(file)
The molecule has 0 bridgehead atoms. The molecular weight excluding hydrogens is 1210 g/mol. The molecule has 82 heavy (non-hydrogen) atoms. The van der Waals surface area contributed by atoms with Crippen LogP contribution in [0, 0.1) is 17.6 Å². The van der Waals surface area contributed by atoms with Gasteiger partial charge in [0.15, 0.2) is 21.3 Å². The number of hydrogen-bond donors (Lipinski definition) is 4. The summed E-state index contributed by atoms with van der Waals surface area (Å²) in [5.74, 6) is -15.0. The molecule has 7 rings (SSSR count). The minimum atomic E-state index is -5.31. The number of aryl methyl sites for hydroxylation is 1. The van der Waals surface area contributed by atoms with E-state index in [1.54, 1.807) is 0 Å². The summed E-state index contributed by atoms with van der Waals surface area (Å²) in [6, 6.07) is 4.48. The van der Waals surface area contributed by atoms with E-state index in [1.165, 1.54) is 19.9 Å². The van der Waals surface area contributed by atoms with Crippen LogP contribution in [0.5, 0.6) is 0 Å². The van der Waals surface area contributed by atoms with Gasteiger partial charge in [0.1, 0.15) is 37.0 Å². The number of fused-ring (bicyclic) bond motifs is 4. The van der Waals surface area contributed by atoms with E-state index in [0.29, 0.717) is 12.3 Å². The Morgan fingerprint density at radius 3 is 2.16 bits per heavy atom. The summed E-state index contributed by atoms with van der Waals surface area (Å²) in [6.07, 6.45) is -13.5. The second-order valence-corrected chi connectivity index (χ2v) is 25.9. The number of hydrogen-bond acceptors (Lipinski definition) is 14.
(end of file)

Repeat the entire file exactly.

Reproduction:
The molecule has 0 bridgehead atoms. The molecular weight excluding hydrogens is 1210 g/mol. The molecule has 82 heavy (non-hydrogen) atoms. The van der Waals surface area contributed by atoms with Crippen LogP contribution in [0, 0.1) is 17.6 Å². The van der Waals surface area contributed by atoms with Gasteiger partial charge in [0.15, 0.2) is 21.3 Å². The number of hydrogen-bond donors (Lipinski definition) is 4. The summed E-state index contributed by atoms with van der Waals surface area (Å²) in [5.74, 6) is -15.0. The molecule has 7 rings (SSSR count). The minimum atomic E-state index is -5.31. The number of aryl methyl sites for hydroxylation is 1. The van der Waals surface area contributed by atoms with E-state index in [1.54, 1.807) is 0 Å². The summed E-state index contributed by atoms with van der Waals surface area (Å²) in [6, 6.07) is 4.48. The van der Waals surface area contributed by atoms with E-state index in [1.165, 1.54) is 19.9 Å². The van der Waals surface area contributed by atoms with Crippen LogP contribution in [0.5, 0.6) is 0 Å². The van der Waals surface area contributed by atoms with Gasteiger partial charge in [0.1, 0.15) is 37.0 Å². The number of fused-ring (bicyclic) bond motifs is 4. The van der Waals surface area contributed by atoms with E-state index in [0.29, 0.717) is 12.3 Å². The Morgan fingerprint density at radius 3 is 2.16 bits per heavy atom. The summed E-state index contributed by atoms with van der Waals surface area (Å²) in [6.07, 6.45) is -13.5. The second-order valence-corrected chi connectivity index (χ2v) is 25.9. The number of hydrogen-bond acceptors (Lipinski definition) is 14.